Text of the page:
1885 was not a great year in Valencian history, being the year of the worst cholera epidemic, one of many, to decimate the population. And yet it was the fate of José Segrelles to be born that year on the 18th March in Albaida.
Valencia’s most famous painter Joaquin Sorolla was also marked by cholera, having lost both parents in the outbreak 20 years earlier in 1865, and it was Sorolla who would be one of Segrelles’ teachers at the San Carlos Academy of Fine Arts, when he moved there at the tender age of nine to learn the craft, accompanied by his older brother Vicente.
Three years later tragedy struck the family with the death of Vicente, which led to José’s departure for Barcelona to live with his uncle Antonio.
Segrelles belonged to a new generation of painters, interested in technology, and while finishing his Art degree he also worked at the Napoleon photography shop and the Granada publishing house as an illustrator.
In 1918 Segrelles had an exhibition in Barcelona, which was visited by Valencian author Blasco Ibañez, who was so impressed by him that he commissioned artwork for his works “La catedral” (‘The Cathedral’), “El intruso” (‘The Intruder’), “Los muertos mandan” (‘The dead Rule’) and “Flor de Mayo” (‘May Flower’).
Segrelles accepted and got down to work on this project, perfectly capturing the atmosphere that Blasco Ibañez depicted in his stories. In 1923 he illustrated “Las florecillas de San Francisco” (‘The Little Flowers of Saint Francis’) and in 1926 international recognition was achieved when The Illustrated London News magazine requested contributions. The Internet being a long time coming, he had to travel to Paris to sign the contract, and in the same year published eleven artworks on Beethoven.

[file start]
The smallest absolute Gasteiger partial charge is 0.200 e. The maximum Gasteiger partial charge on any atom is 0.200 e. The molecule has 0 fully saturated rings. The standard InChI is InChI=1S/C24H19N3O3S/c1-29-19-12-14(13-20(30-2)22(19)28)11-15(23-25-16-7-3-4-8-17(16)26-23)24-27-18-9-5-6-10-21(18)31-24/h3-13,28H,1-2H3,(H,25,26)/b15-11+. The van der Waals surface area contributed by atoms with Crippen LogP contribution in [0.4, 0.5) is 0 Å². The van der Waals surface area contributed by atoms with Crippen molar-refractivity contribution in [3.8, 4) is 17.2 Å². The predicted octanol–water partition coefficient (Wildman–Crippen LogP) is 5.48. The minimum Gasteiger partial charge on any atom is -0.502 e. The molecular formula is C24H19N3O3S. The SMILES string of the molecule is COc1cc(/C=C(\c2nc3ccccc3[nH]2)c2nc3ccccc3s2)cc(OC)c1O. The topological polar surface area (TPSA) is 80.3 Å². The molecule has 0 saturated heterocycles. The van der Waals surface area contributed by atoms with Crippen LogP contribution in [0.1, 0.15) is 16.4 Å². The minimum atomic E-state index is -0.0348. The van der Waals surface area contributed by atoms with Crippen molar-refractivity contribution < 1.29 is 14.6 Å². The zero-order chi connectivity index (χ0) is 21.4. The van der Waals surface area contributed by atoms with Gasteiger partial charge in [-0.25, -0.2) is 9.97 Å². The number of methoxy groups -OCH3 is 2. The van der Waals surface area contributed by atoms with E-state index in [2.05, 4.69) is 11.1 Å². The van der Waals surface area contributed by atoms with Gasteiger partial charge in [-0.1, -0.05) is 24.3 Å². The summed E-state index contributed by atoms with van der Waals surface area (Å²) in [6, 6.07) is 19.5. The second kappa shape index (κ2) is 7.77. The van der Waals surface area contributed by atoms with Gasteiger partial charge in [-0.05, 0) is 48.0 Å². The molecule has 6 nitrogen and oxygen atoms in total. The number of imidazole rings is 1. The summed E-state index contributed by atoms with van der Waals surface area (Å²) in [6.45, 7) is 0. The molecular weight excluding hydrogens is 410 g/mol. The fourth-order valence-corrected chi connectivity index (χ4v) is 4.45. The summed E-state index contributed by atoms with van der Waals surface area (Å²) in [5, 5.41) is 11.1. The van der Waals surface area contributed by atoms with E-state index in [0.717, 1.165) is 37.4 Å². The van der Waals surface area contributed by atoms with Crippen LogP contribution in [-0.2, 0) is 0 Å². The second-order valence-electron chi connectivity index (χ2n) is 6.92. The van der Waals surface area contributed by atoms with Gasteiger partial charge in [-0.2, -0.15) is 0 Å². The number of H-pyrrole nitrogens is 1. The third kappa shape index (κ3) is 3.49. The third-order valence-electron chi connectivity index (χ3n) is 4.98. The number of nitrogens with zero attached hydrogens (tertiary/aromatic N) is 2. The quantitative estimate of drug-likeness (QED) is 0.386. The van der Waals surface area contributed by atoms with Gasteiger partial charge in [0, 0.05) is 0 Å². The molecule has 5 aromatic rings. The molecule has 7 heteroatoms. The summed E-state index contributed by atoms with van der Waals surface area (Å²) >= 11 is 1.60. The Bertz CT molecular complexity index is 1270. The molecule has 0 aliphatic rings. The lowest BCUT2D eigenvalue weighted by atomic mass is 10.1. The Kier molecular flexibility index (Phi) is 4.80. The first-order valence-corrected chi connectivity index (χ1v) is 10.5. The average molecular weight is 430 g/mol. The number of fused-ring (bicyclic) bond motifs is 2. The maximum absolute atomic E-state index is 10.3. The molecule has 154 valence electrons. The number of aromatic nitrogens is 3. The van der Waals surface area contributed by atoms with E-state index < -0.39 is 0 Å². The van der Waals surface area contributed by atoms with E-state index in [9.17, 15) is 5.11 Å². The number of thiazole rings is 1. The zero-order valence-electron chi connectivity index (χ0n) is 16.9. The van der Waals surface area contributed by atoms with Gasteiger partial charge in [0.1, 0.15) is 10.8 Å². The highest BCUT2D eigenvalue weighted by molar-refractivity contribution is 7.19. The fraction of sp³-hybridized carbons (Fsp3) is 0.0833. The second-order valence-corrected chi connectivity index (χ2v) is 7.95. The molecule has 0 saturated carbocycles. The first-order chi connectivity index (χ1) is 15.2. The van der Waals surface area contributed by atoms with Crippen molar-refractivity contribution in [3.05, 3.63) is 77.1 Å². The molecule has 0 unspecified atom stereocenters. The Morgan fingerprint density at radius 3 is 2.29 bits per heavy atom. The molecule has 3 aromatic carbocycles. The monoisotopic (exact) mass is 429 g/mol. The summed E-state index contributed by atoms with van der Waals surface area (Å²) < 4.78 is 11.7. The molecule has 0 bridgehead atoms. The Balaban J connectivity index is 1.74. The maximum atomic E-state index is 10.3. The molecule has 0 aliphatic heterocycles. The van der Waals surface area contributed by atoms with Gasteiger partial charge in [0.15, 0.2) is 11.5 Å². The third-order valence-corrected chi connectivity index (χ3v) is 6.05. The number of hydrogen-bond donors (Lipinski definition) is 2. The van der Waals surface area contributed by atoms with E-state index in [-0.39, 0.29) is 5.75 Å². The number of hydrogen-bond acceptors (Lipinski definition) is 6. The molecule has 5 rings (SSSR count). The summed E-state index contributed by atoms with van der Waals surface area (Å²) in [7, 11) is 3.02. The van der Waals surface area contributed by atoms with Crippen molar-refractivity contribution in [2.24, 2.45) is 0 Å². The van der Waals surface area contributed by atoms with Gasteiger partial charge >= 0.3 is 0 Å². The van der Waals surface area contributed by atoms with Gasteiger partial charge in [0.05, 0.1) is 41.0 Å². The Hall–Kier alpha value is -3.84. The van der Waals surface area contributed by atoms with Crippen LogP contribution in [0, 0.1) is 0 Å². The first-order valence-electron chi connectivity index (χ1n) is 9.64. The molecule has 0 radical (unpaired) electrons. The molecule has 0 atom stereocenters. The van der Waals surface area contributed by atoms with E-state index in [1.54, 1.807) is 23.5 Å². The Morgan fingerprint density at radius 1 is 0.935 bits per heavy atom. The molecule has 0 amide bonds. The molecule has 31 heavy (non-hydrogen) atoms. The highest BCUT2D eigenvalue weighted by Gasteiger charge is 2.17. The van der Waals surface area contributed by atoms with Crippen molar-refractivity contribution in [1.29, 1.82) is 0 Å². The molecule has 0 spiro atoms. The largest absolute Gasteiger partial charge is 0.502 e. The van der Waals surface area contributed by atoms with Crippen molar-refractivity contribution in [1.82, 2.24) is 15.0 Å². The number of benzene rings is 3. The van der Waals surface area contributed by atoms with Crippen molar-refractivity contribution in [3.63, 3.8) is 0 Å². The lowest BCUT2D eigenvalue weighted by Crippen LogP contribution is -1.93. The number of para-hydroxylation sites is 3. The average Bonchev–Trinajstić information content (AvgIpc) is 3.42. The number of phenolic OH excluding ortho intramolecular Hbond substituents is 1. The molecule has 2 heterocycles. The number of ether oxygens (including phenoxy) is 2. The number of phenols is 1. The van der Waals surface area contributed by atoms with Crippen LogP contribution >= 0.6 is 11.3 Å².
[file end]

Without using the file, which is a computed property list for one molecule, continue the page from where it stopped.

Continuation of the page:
In 1929 Segrelles was awarded the Gold Medal in the International Exhibition of Barcelona for ‘The Divine Comedy’ by Dante, and in 1930 he illustrated ‘The Arabian Nights’ for Salvat Editores Publishing House, and nine of his ten works were published by The Illustrated London News, which were successful in both Europe and the USA, and then in 1932 four illustrations on ‘Famous Dreams’ were published in the English magazine
He moved to the USA, where his work was ever more successful during his 5 year stay there, but felt nostalgia for home, and in fact spent the Spanish Civil war in Albaida.
He designed the house where he worked and which is now his museum to continue his work and raise a family.
Unfortunately his wife, Rosita Tormo, died only a year and a half after their marriage. Her unfinished portrait is among those that can be seen in the little house-museum located just off the main square of historic Albaida.
Commissions came from all over, even the Vatican, but his interests moved away from religious topics and in the 1960s he took a particular interest in the Apollo moon project, and illustrated a text by HG Wells, including ‘Martian Invasion of Earth’.
He died on March 3rd 1969, apparently after watching the Apollo IX take off.
If you want to visit Albaida and enjoy the many attractions of the town and its valley, I can think of no better place to stay than the rural accomodation in the peaceful village of Beniatjar run by Juan and Mari Carmen, where you can watch the sun setting over the valley from their large terrace as you cook your BBQ and listen to the sounds of nature wafting up from the valley below.
See also our article about an unusual wedding in the Albaida Valley: